Road vs Baller

Concerning literature, journalist Rex Huppke states, “By looking beyond just business books, you might foster unexpected connections or create a deeper understanding among different people.” Literature is important to understand people and the decisions that they make, whether it is the process of making a decision in the case of Robert Frost in “The Road Not Taken”, or the aftermath of a decision in the case of the “Ex-Basketball Player” in John Updike’s story. A seemingly simple decision may in fact set up the course of the rest of one’s life.

By examining the decisions of John Updike’s character, Flick, and the speaker in Robert Frost’s poem, we can shed some light on the impact decisions have on one’s life, no matter how trivial they may seem at first. Both “The Road Less Taken” and “The Ex-Basketball Player” revolve around the topic of making decisions. Robert Frost makes a decision for his life in “The Road Less Taken,” and it is an important decision that sets the course of his life.

In “The Ex-Basketball Player,” Updike’s character has already made an important decision for his life, and it is up to the reader to determine if that decision was beneficial for the basketball player or not. Both characters were content with their decisions. Frost is content with his decision when he sighed (16). The sigh was a sigh of satisfaction and content. He acknowledges that this decision was important by saying that he will be telling this story “ages and ages hence.

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” Whatever this decision was, it obviously was monumental.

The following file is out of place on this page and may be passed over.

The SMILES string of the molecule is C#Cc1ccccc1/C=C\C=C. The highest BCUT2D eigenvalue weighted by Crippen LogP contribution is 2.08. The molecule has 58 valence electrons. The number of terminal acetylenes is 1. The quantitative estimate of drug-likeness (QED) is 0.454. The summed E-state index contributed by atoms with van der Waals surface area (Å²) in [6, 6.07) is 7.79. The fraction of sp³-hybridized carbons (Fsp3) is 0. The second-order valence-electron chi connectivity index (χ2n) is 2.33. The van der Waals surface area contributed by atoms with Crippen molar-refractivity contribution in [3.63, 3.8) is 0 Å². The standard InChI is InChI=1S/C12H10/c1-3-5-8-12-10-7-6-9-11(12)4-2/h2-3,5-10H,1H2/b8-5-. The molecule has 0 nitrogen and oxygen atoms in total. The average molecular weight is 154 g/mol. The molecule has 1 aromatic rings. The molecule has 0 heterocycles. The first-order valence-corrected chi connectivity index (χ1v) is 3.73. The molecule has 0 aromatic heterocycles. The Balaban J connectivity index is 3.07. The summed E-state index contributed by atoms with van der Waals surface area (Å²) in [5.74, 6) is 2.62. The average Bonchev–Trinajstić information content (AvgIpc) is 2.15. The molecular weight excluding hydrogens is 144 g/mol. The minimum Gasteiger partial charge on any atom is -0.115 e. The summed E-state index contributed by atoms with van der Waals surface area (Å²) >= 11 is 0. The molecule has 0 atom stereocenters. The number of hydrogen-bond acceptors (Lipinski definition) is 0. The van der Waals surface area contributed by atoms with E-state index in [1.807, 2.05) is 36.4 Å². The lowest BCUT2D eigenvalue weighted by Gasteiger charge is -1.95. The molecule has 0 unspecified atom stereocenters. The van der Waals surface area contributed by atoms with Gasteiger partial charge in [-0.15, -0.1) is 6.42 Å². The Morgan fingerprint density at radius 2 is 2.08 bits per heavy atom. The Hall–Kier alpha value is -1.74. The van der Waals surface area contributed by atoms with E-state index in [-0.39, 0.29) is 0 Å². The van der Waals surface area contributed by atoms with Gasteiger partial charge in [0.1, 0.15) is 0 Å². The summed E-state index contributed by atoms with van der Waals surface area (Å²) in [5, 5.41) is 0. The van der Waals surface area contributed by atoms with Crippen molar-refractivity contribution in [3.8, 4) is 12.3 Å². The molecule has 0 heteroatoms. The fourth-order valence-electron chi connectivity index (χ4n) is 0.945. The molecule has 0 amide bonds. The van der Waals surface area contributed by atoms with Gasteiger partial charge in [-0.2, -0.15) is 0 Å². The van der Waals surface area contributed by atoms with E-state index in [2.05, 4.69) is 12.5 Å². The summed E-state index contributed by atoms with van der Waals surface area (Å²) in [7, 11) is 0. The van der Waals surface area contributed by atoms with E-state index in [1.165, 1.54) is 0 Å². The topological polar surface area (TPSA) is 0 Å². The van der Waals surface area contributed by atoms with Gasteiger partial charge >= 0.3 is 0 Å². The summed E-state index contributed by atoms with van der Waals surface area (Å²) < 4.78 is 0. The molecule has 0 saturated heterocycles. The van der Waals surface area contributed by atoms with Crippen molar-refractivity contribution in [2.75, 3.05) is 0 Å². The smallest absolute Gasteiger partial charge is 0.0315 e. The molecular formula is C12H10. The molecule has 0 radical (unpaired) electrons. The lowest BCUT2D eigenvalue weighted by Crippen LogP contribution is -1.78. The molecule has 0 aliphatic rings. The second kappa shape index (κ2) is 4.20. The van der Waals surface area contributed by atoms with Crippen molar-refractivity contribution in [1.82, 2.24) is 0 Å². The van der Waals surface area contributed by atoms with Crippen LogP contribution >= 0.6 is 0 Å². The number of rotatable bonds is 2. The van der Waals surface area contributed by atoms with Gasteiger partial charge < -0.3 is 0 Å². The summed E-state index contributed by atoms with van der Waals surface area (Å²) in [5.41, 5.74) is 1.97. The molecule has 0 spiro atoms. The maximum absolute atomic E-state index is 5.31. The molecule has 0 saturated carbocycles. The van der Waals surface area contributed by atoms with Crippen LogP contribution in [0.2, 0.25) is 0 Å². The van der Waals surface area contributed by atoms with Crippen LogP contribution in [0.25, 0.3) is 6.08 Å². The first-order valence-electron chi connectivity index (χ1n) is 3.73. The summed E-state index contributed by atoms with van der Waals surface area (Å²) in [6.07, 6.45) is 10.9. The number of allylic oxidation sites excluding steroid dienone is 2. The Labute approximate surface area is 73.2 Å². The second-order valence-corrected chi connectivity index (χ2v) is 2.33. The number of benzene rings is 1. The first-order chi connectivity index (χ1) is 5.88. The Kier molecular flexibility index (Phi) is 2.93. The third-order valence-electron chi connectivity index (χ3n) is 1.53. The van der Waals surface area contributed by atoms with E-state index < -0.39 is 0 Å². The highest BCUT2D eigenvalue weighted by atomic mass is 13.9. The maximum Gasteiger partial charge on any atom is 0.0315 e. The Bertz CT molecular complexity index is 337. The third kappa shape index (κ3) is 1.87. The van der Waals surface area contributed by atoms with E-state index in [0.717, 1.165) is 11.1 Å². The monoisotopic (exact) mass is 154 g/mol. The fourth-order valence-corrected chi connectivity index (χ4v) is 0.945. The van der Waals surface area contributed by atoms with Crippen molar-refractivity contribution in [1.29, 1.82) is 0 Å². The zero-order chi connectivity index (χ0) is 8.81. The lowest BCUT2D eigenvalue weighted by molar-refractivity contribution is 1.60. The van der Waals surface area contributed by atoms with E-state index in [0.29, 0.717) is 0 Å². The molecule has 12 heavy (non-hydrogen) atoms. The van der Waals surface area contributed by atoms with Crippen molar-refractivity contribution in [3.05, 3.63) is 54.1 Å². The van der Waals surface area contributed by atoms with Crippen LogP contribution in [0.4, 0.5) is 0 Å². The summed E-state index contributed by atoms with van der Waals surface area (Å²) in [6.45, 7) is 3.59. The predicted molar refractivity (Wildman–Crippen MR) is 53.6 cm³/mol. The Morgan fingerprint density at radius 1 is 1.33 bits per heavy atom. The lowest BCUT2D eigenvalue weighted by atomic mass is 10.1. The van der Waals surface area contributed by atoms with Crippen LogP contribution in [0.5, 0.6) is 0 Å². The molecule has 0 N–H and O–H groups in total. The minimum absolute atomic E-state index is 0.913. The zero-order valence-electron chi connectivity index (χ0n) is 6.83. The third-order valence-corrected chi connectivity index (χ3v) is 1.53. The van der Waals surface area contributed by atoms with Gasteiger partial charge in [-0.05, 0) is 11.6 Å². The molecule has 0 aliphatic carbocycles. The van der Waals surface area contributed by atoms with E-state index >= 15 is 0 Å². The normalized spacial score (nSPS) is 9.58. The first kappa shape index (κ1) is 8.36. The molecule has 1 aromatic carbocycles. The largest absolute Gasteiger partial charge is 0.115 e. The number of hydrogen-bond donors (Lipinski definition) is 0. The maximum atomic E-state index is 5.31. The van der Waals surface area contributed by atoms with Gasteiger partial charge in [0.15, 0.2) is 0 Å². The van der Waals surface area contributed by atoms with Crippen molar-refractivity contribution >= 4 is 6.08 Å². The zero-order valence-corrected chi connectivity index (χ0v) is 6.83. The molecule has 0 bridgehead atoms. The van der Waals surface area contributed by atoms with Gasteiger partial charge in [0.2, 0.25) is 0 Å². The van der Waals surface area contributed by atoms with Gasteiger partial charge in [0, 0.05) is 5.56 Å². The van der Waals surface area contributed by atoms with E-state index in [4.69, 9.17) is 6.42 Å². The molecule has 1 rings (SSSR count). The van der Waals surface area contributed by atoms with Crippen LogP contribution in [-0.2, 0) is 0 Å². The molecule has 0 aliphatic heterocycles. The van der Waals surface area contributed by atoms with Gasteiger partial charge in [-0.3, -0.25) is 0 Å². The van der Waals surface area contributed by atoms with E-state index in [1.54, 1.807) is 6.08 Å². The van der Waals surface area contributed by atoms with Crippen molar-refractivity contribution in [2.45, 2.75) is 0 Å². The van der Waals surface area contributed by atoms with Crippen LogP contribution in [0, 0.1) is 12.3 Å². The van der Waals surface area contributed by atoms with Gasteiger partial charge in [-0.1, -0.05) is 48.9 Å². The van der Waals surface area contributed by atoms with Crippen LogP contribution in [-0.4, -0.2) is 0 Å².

When the “two roads diverged in a yellow wood” in the first line, it signified a decision that has two alternatives. The color of the woods, yellow, may symbolize a season change, or a change in the speaker’s life. Yellow may also be symbolic of anxiety and trepidation, as this decision would be the one that “makes all the difference” in the speaker’s life. Frost did not make the common choice, or a choice other people may have expected him to make. While Robert Frost took the path less traveled, Flick abandoned his days of playing basketball. While some might say he “took the easy way out,” it can also be said that Flick made a decision for his life that was in his best interest. He made the decision for himself, and went against the expectations of others. Like Frost, he also took “the path less traveled.” He may not have wanted to be a star basketball player, but would rather work with his hands doing manual labor. He seemed to make a game out of this otherwise monotonous form of labor as well.

In line 21, Flick dribbled an inner tube. This may suggest that he is thinking back to his days of playing basketball, despite his chosen career path. This does not show regret, it just simply shows nostalgia. This nostalgic feeling is supported by Flick “hanging around” at Mae’s Luncheonette in the last stanza, where Flick plays pinball, eats candy from the time period, and drinking lemon cokes. This poem was written well after these actions would have been considered a thing of the past, so the nostalgic feeling is evoked in the reader as well. Both of these stories revolve around making unpopular decisions. Robert Frost did not follow the crowd, and instead made an unpopular decision. Those who observed Flick may feel he made a poor decision by abandoning a career in basketball, but he chose the unpopular decision by pursuing a different career.

Flick may miss his days of basketball, but overall, he is satisfied with his decision to leave those days in the past. Rex Huppke suggested that reading literature might “help foster unexpected connections” to create a “deeper understanding among different people.” Perhaps by making a connection between these two strikingly different poems, we can understand something not only about how one makes a decision, but to understand the impact a decision has one one’s future. A seemingly small, unpopular action may be the decision that “makes all the difference.” Works Cited: Huppke, Rex. “Are Book Clubs the Wave of the Future at Work?” Chicago Tribune 24 Oct. 2014, Business sec. Print

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Road vs Baller. (2022, Mar 07). Retrieved from

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